Monday, 5 March 2012

Mark and Gaz Pond Build - Part One

The following article was originally published on Gaz and Marks Garden Blog - Alternative Eden as The Big Pond Build so far.

As regular followers of our blog will know we have been building a koi pond over the last 18 months. We have posted a selection of photos as work has progressed, but with the start of a new year we thought it would be a good time to explain the project so far.

We had previously built a small pond, that had originally been envisaged as a goldfish pond, however it was large enough for a few Koi and that sparked a keen interest in these elegant and beautiful fish. That original pond had various filter upgrades applied to ensure we could provide a good standard of water, but we knew that at some point we would want to build a larger pond.

Spending quite a lot of time debating the style and layout for the new pond, the design was sketched, tweaked and refined several times over the winter of 2009-10. I still have some of those sketches, made on the hotel note paper from a trip to Madeira late 2009.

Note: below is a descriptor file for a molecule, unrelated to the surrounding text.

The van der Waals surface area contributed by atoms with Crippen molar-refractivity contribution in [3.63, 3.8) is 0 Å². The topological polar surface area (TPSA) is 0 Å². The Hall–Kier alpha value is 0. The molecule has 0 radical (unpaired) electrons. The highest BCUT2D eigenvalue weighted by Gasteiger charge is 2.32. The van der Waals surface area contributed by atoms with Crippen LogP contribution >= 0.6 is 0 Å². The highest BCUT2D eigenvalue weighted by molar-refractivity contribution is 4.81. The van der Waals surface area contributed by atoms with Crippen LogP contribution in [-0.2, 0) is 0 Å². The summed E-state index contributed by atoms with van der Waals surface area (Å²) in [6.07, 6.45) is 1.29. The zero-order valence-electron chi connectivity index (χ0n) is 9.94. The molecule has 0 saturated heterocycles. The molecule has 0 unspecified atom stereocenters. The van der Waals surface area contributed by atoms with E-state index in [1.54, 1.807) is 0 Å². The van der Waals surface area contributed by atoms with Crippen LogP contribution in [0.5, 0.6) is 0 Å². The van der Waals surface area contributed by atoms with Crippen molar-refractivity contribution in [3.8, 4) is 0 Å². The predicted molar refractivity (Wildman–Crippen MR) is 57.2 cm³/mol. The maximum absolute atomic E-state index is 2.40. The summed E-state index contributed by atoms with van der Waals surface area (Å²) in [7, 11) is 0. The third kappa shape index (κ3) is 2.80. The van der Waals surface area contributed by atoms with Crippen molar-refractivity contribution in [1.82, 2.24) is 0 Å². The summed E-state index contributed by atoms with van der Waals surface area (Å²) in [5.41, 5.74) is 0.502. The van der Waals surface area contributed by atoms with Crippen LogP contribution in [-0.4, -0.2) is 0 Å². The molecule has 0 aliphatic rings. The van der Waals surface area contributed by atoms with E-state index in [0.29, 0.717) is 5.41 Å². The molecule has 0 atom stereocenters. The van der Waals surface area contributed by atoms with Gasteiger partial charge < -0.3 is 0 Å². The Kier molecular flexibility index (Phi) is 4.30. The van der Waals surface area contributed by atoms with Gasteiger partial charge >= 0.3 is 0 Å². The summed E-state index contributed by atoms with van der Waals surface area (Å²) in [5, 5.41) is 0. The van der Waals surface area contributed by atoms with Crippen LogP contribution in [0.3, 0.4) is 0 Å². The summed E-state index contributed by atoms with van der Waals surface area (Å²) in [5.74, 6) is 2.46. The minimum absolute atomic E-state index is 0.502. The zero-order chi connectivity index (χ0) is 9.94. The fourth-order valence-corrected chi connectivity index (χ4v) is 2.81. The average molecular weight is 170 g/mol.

As winter is not the best time to start digging out a pond we waited for the following spring. When the usual spring tidy up and planting had been completed we turned our attention to the new project. By which time we had the layout worked out in quite a lot of detail, aproximately a 20x10x6foot rectangular formal pond, with a curved path and raised beds leading to a seating area.
At the far end of the pond we planned to build a filtration house which would also screen off a garden utility area with 2 greenhouses and coldframes.

Burning garden waste at the start of the project.



Getting started with the first raised bed.
Getting there!
View across what will one day be the pond.
This was taken on Mark's birthday, there's dedication to the cause!